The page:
Prof. Rahimipour's Lab
Drug Discovery, Design, and Delivery Research for Neurodegenerative Diseases
Prof. Shai Rahimipour is a returning scientist from the Scripps Research Institute in California and an Associate Prof. in BIU's Department of Chemistry.
Rahimipour and his team are trying to develop a molecular-based platform that can be used as a general scaffold for design and discovery of novel anti-amyloidogenic compounds with potential application in different neurodegenerative diseases, such asAlzheimer’s disease (AD).
Towards this goal, the group has rationally designed and synthesized novel cyclic peptides that can bind pathogenic amyloid beta protein (Ab) accumulated in the brains of AD patients, thus reducing its aggregation and preventing neurotoxicity.
Moreover, these peptides were found to dissolve pre-formed protein fibers. In another project, they have designed and constructed proteinaceous particles that exhibit multimodal activity, blocking amyloid aggregation and stimulating the body’s immune system to clear Ab.
Inflammatory Disease Research: Multiple Sclerosis
Rahimipour’s group is also trying to develop new therapeutics for Multiple Sclerosis (MS).
It is generally accepted that the major determinant of progressive neurological disability in MS patients is axonal degeneration and demyelination, which are due to a combination of circulating reactive oxygen species (ROS) and reactive nitrogen species (RNS), as well as imbalanced glutamate metabolism.
The assumption is that multifunctional agents that exhibit neuroprotecting and antioxidant activity are excellent drug candidates for MS. However, there are several inherent limitations on the use of most available antioxidants, as they suffer from low bioactivity and bioavailability, poor biostability and systemic toxicity.
Rahimipour’s group tries to overcome some of these drawbacks by utilizing a multivalent approach used in nature to dramatically increase the bioactivity of ligands with low individual activity.
They utilize the multivalency properties of novel self-assembled peptides to develop therapeutic agentsthat possess anti-inflammatory, anti-oxidant and anti-excitotoxic activity,and then evaluate the protective effects of these molecules on axonal damage.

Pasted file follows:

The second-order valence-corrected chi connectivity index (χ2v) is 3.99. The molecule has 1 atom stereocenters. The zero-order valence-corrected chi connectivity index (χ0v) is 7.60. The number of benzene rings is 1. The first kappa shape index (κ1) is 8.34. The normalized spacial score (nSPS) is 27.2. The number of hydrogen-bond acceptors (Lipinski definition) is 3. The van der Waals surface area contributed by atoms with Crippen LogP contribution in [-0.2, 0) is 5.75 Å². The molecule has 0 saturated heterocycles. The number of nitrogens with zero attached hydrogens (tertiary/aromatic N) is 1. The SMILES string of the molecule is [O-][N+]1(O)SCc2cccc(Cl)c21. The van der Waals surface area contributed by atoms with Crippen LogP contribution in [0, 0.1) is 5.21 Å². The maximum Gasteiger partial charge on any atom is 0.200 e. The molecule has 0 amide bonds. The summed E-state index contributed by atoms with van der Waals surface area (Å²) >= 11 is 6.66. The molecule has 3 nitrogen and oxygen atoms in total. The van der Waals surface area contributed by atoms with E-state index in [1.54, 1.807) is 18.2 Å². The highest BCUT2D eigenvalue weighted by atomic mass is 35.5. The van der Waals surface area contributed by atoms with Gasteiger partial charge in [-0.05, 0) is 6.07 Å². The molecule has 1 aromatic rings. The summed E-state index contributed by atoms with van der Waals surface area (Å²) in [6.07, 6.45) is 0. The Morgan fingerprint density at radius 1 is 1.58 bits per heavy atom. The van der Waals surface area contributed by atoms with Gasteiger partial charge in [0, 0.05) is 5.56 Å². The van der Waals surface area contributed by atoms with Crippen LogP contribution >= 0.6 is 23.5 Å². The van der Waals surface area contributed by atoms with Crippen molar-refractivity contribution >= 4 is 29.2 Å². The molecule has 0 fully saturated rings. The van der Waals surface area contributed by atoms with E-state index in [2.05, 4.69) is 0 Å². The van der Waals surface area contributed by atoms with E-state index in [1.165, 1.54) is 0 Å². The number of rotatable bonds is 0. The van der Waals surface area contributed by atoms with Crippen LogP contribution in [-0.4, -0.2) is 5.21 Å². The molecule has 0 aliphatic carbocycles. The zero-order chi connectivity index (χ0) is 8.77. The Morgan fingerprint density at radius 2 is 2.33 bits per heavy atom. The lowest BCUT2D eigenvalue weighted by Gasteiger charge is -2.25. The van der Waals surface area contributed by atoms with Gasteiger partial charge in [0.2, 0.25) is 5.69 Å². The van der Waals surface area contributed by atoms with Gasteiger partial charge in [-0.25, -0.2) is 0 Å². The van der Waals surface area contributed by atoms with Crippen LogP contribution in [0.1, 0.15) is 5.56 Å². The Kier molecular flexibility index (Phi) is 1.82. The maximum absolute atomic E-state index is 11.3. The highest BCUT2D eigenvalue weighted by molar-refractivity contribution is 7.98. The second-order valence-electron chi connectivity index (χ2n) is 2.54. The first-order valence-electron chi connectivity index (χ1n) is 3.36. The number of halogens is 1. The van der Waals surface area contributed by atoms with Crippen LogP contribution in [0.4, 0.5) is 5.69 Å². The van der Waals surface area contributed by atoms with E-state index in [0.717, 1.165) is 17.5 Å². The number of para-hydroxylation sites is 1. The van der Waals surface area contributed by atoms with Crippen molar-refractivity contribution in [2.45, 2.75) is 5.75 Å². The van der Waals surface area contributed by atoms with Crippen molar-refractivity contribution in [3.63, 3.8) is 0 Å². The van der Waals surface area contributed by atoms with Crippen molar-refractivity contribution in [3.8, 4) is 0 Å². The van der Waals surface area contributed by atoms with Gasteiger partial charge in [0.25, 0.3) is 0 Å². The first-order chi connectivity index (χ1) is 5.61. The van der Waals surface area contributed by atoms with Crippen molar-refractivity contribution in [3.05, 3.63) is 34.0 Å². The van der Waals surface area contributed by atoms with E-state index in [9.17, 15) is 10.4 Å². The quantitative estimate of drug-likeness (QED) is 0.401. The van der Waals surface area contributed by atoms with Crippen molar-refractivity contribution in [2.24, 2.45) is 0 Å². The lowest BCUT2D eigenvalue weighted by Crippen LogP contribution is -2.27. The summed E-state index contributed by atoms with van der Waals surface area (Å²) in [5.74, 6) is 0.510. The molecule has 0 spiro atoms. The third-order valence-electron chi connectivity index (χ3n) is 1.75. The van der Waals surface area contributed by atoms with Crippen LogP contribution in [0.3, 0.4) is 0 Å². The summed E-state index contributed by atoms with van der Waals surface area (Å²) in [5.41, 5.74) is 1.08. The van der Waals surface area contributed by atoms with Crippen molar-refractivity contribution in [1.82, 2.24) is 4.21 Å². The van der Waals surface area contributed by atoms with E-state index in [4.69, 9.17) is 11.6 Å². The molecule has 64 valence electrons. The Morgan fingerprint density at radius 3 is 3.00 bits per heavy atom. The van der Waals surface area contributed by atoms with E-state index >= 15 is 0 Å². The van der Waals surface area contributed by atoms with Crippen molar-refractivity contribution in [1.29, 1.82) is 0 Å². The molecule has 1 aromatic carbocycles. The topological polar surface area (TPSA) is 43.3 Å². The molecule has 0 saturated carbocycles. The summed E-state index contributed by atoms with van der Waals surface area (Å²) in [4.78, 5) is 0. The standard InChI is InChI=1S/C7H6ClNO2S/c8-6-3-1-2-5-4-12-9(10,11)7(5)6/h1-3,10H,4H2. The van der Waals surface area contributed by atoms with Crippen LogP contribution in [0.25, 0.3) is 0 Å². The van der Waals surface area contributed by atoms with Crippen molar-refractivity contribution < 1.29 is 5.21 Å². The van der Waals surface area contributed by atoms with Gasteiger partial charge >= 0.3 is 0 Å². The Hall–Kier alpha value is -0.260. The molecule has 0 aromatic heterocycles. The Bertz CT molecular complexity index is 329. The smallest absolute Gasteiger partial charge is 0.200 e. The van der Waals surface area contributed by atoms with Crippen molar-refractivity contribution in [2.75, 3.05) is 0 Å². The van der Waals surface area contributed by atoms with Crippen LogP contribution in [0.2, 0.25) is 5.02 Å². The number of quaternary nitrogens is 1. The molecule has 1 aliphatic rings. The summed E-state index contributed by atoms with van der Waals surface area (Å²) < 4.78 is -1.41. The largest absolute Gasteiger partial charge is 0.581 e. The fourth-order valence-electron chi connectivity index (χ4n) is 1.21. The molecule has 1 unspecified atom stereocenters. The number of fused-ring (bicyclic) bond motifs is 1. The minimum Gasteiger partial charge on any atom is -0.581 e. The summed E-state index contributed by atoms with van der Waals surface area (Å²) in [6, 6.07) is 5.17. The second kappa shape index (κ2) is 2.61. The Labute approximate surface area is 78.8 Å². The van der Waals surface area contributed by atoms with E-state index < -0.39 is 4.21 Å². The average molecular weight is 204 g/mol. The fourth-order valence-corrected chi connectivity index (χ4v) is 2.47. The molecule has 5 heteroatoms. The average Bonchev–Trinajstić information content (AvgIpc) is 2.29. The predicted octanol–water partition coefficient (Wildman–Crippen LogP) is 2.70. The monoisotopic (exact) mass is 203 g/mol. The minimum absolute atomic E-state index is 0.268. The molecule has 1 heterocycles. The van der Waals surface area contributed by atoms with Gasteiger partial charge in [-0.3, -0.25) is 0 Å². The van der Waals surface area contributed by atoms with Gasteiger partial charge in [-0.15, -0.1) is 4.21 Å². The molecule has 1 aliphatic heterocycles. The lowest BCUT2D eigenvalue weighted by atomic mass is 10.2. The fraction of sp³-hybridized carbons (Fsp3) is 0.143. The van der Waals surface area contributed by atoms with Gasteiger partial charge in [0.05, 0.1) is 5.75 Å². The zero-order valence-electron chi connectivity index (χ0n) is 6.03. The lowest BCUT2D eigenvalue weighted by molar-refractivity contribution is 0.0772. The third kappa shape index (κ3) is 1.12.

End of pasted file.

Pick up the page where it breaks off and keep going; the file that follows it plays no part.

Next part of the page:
Using this approach, Rahimipour’s team has recently discovered novel peptides that exhibit potent, neuroprotecting activity both in-vitro and in animal models of MS.
Infectious Disease Research
Rahimipour and his team are also developing a method whereby they can modify different surfaces such as metals, polymers, and inorganic materials with an adhesive protein mimic that acts as a “two-sided adhesive coating.”
They have shown that by covalently attaching antibacterial peptides and anti-fouling quaternary amines to the modified surfaces, these surfaces kill bacteria on contact.
Moreover, these surfaces have proven to be stable under different conditions, and the fabricated substances are not leached to the environment.
Rahimipour’s goal is to design and construct novel antibacterial and antifouling surfaces by developing a robust and inexpensive technique that could be applied to different surfaces, reducing the spread of many infectious diseases. Such surfaces would be invaluable for a multitude of purposes.
Examples include medical applications such as implants and indwelling catheters, self-disinfecting surfaces such as textile, glass, and polymers in public environments, marine antifouling technologies, and handheld or other consumer devices such as cell phones and toys.
The main advantages of this method are its robustness and simplicity, low cost production, non-toxicity and its capability to be used to modify large surfaces.
Areas of Interest
One of the major goals of Rahimipour’s group is to better understand and utilize self-assembly processes in order to design new modalities for arresting amyloid formation, and to enhance the biological activity and multimodal activity of different pharmacophores by inducing multivalency.